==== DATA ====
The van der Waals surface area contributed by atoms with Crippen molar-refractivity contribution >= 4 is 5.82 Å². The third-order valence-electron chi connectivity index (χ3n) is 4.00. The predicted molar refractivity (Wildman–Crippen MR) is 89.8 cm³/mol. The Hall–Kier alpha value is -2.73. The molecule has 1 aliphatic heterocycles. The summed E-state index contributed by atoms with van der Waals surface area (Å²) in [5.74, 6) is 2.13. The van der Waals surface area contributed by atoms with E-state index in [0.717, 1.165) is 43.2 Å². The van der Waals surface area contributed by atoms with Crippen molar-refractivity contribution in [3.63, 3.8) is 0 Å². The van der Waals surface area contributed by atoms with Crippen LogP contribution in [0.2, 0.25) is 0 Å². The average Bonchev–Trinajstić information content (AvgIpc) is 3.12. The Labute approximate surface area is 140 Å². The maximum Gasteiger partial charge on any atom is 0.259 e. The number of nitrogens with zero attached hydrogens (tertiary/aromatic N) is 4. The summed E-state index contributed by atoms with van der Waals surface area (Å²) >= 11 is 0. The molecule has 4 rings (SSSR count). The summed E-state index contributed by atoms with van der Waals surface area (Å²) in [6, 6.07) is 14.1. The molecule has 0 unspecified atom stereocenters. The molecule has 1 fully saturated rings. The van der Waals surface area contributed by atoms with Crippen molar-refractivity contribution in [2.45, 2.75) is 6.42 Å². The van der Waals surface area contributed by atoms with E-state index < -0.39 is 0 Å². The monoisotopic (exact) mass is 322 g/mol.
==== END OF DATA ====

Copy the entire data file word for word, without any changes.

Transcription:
The van der Waals surface area contributed by atoms with Crippen molar-refractivity contribution >= 4 is 5.82 Å². The third-order valence-electron chi connectivity index (χ3n) is 4.00. The predicted molar refractivity (Wildman–Crippen MR) is 89.8 cm³/mol. The Hall–Kier alpha value is -2.73. The molecule has 1 aliphatic heterocycles. The summed E-state index contributed by atoms with van der Waals surface area (Å²) in [5.74, 6) is 2.13. The van der Waals surface area contributed by atoms with E-state index in [0.717, 1.165) is 43.2 Å². The van der Waals surface area contributed by atoms with Crippen molar-refractivity contribution in [3.63, 3.8) is 0 Å². The van der Waals surface area contributed by atoms with Crippen LogP contribution in [0.2, 0.25) is 0 Å². The average Bonchev–Trinajstić information content (AvgIpc) is 3.12. The Labute approximate surface area is 140 Å². The maximum Gasteiger partial charge on any atom is 0.259 e. The number of nitrogens with zero attached hydrogens (tertiary/aromatic N) is 4. The summed E-state index contributed by atoms with van der Waals surface area (Å²) >= 11 is 0. The molecule has 4 rings (SSSR count). The summed E-state index contributed by atoms with van der Waals surface area (Å²) in [6, 6.07) is 14.1. The molecule has 0 unspecified atom stereocenters. The molecule has 1 fully saturated rings. The van der Waals surface area contributed by atoms with Crippen molar-refractivity contribution in [2.45, 2.75) is 6.42 Å². The van der Waals surface area contributed by atoms with E-state index < -0.39 is 0 Å². The monoisotopic (exact) mass is 322 g/mol.